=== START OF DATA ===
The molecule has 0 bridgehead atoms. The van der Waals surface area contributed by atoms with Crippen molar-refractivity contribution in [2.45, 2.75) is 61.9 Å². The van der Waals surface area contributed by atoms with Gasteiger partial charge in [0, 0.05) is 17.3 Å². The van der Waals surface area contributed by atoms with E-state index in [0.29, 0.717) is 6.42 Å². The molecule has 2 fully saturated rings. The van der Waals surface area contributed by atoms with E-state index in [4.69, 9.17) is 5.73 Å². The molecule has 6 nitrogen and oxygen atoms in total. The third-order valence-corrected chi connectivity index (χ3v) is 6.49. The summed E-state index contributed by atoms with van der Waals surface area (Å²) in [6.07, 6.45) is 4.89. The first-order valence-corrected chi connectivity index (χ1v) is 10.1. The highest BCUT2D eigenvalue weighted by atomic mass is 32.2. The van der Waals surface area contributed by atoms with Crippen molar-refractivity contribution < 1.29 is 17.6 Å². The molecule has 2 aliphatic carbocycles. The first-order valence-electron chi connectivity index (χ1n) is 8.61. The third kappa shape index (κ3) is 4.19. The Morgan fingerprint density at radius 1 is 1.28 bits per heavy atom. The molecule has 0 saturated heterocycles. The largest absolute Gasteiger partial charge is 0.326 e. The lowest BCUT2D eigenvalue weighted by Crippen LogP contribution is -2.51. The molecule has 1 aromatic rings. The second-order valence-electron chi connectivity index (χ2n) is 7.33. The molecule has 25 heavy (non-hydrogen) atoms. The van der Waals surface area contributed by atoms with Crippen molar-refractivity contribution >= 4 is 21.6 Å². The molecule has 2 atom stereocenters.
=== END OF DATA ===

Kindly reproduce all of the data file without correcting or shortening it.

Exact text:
The molecule has 0 bridgehead atoms. The van der Waals surface area contributed by atoms with Crippen molar-refractivity contribution in [2.45, 2.75) is 61.9 Å². The van der Waals surface area contributed by atoms with Gasteiger partial charge in [0, 0.05) is 17.3 Å². The van der Waals surface area contributed by atoms with E-state index in [0.29, 0.717) is 6.42 Å². The molecule has 2 fully saturated rings. The van der Waals surface area contributed by atoms with E-state index in [4.69, 9.17) is 5.73 Å². The molecule has 6 nitrogen and oxygen atoms in total. The third-order valence-corrected chi connectivity index (χ3v) is 6.49. The summed E-state index contributed by atoms with van der Waals surface area (Å²) in [6.07, 6.45) is 4.89. The first-order valence-corrected chi connectivity index (χ1v) is 10.1. The highest BCUT2D eigenvalue weighted by atomic mass is 32.2. The van der Waals surface area contributed by atoms with Crippen molar-refractivity contribution < 1.29 is 17.6 Å². The molecule has 2 aliphatic carbocycles. The first-order valence-electron chi connectivity index (χ1n) is 8.61. The third kappa shape index (κ3) is 4.19. The Morgan fingerprint density at radius 1 is 1.28 bits per heavy atom. The molecule has 0 saturated heterocycles. The largest absolute Gasteiger partial charge is 0.326 e. The lowest BCUT2D eigenvalue weighted by Crippen LogP contribution is -2.51. The molecule has 1 aromatic rings. The second-order valence-electron chi connectivity index (χ2n) is 7.33. The molecule has 25 heavy (non-hydrogen) atoms. The van der Waals surface area contributed by atoms with Crippen molar-refractivity contribution >= 4 is 21.6 Å². The molecule has 2 atom stereocenters.